New mental health and safety standard for Canadian workplaces

New mental health and safety standard for Canadian workplaces
The Mental Health Commission of Canada is spearheading the development a new standard on psychological health and safety in the workplace that will provide employers with the tools necessary to improve mental health among their employees. The standard is being developed in collaboration with the Bureau de normalisation du Québec (BNQ) and CSA Standards.

Canadian employers will have increased support for improving the psychological health and safety of their employees with the development of a new Canada-wide standard, the Mental Health Commission of Canada said today at a public event to introduce the Standard.

"The economic burden of mental disorders in Canada has been estimated at $51-billion per year, with almost $20-billion of that coming from workplace losses," said MHCC President and CEO Louise Bradley.

"The requirements for an employee's physical health and safety in the workplace are a longstanding concern for Canadian employers. Now it's time to consider the mental wellbeing of the workforce the same way," Bradley said.

Once completed, the voluntary National Standard of Canada for Psychological Health and Safety in the Workplace will provide organizations with the tools to achieve measurable improvement in psychological health and safety for Canadian employees.

MHCC is championing the development of the Standard, working collaboratively with the Bureau de normalisation du Québec (BNQ) and the CSA Standards. A committee of health and safety professionals, labour representatives, executives, government representatives, experts in law and policy and other groups has been created by BNQ and CSA Standards to develop the Standard.

The funding for this project has been provided by Human Resources and Skills Development Canada (HRSDC), Health Canada, the Public Health Agency of Canada and Bell.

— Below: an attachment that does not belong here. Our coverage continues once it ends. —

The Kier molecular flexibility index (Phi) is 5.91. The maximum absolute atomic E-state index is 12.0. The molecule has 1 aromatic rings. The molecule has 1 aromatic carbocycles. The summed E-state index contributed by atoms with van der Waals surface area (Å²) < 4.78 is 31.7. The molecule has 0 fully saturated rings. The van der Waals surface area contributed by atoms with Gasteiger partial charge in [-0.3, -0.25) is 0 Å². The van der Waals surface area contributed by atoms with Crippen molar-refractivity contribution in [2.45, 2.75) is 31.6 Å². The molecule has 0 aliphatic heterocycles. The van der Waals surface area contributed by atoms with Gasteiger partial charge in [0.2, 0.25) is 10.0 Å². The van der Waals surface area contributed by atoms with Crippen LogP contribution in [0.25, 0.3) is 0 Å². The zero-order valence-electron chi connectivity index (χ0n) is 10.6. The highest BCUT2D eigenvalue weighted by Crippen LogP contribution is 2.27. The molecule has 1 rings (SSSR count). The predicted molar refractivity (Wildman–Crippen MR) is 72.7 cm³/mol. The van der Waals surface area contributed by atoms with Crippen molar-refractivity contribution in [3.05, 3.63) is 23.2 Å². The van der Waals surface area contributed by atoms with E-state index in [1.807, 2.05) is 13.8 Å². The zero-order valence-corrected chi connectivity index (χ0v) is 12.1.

"The Government of Canada applauds the efforts to improve the psychological health and safety of Canadian employees, recognizing that a healthy workforce is essential to Canada's economic prosperity," said Dr. Kellie Leitch, Parliamentary Secretary to the Minister of HRSDC and to the Minister of Labour.

There will be a 60-day public review process held in the fall. The completed Standard is scheduled to be released in 2012.

"The public consultation period this fall will be an important opportunity to develop a Standard that works for Canadians and I would encourage all stakeholders to remain engaged in its creation," Leitch said.

Mental health issues in the workplace:

A growing concern Mental health problems and illnesses are the leading cause of workplace disability in Canada, representing 15% of Canada's burden of disease. A Canadian Medical Association study in 2008 indicated that only 23 per cent of Canadians surveyed said they would feel comfortable talking to an employer about their mental illness.

The business case: What's in it for employees and employers?

The advantages of a psychological standard for employees include protection from psychological harm in the workplace and the promotion of psychological wellbeing. For employers, the business case in favour of the new Standard rests on four main parameters - enhanced cost effectiveness, improved risk management, increased organizational recruitment and retention as well as corporate social responsibility.

The BNQ and CSA Standards will jointly manage the Standard development process and publication. The Standard will be developed as a 'stand-alone' National Standard of Canada (NSC).